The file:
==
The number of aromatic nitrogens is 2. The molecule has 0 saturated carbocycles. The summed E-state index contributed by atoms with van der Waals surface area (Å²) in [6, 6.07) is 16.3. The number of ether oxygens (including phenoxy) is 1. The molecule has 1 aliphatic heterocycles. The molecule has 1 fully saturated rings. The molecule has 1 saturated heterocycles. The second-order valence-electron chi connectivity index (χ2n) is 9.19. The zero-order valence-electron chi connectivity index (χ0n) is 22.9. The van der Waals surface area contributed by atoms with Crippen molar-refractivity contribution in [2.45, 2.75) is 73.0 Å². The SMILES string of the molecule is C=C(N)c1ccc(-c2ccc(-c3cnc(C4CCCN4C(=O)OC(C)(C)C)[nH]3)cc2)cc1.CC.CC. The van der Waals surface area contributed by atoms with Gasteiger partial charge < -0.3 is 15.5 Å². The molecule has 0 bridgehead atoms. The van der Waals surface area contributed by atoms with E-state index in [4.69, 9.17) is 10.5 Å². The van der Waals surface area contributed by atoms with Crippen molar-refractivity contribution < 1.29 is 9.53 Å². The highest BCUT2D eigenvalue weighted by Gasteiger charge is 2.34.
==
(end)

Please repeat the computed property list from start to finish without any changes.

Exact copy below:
The number of aromatic nitrogens is 2. The molecule has 0 saturated carbocycles. The summed E-state index contributed by atoms with van der Waals surface area (Å²) in [6, 6.07) is 16.3. The number of ether oxygens (including phenoxy) is 1. The molecule has 1 aliphatic heterocycles. The molecule has 1 fully saturated rings. The molecule has 1 saturated heterocycles. The second-order valence-electron chi connectivity index (χ2n) is 9.19. The zero-order valence-electron chi connectivity index (χ0n) is 22.9. The van der Waals surface area contributed by atoms with Crippen molar-refractivity contribution in [2.45, 2.75) is 73.0 Å². The SMILES string of the molecule is C=C(N)c1ccc(-c2ccc(-c3cnc(C4CCCN4C(=O)OC(C)(C)C)[nH]3)cc2)cc1.CC.CC. The van der Waals surface area contributed by atoms with Gasteiger partial charge < -0.3 is 15.5 Å². The molecule has 0 bridgehead atoms. The van der Waals surface area contributed by atoms with E-state index in [4.69, 9.17) is 10.5 Å². The van der Waals surface area contributed by atoms with Crippen molar-refractivity contribution < 1.29 is 9.53 Å². The highest BCUT2D eigenvalue weighted by Gasteiger charge is 2.34.